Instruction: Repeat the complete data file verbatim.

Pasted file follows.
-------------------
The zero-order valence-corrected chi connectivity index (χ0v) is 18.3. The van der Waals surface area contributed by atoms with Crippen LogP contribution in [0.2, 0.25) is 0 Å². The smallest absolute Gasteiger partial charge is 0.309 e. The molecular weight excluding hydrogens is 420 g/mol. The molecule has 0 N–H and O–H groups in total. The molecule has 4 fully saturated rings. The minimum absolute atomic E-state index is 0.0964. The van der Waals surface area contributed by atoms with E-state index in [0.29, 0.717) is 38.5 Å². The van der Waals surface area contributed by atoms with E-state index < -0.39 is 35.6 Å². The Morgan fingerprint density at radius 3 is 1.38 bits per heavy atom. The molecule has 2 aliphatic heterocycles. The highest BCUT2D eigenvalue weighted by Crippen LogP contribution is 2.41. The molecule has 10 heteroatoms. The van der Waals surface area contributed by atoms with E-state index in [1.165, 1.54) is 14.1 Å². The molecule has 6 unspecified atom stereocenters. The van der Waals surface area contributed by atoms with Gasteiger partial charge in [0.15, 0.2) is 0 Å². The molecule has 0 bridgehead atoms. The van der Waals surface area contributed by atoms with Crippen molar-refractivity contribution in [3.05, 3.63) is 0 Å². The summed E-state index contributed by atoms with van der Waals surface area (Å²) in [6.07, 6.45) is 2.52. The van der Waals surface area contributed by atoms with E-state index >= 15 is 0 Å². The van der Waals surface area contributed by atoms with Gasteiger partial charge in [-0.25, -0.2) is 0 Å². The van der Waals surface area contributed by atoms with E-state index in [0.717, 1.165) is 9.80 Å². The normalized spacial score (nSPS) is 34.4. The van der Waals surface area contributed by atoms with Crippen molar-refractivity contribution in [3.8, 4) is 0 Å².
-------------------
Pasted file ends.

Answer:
The zero-order valence-corrected chi connectivity index (χ0v) is 18.3. The van der Waals surface area contributed by atoms with Crippen LogP contribution in [0.2, 0.25) is 0 Å². The smallest absolute Gasteiger partial charge is 0.309 e. The molecular weight excluding hydrogens is 420 g/mol. The molecule has 0 N–H and O–H groups in total. The molecule has 4 fully saturated rings. The minimum absolute atomic E-state index is 0.0964. The van der Waals surface area contributed by atoms with E-state index in [0.29, 0.717) is 38.5 Å². The van der Waals surface area contributed by atoms with E-state index < -0.39 is 35.6 Å². The Morgan fingerprint density at radius 3 is 1.38 bits per heavy atom. The molecule has 2 aliphatic heterocycles. The highest BCUT2D eigenvalue weighted by Crippen LogP contribution is 2.41. The molecule has 10 heteroatoms. The van der Waals surface area contributed by atoms with E-state index in [1.165, 1.54) is 14.1 Å². The molecule has 6 unspecified atom stereocenters. The van der Waals surface area contributed by atoms with Gasteiger partial charge in [0.15, 0.2) is 0 Å². The molecule has 0 bridgehead atoms. The van der Waals surface area contributed by atoms with Crippen molar-refractivity contribution in [3.05, 3.63) is 0 Å². The summed E-state index contributed by atoms with van der Waals surface area (Å²) in [6.07, 6.45) is 2.52. The van der Waals surface area contributed by atoms with E-state index >= 15 is 0 Å². The van der Waals surface area contributed by atoms with Gasteiger partial charge in [-0.25, -0.2) is 0 Å². The van der Waals surface area contributed by atoms with E-state index in [0.717, 1.165) is 9.80 Å². The normalized spacial score (nSPS) is 34.4. The van der Waals surface area contributed by atoms with Crippen molar-refractivity contribution in [3.8, 4) is 0 Å².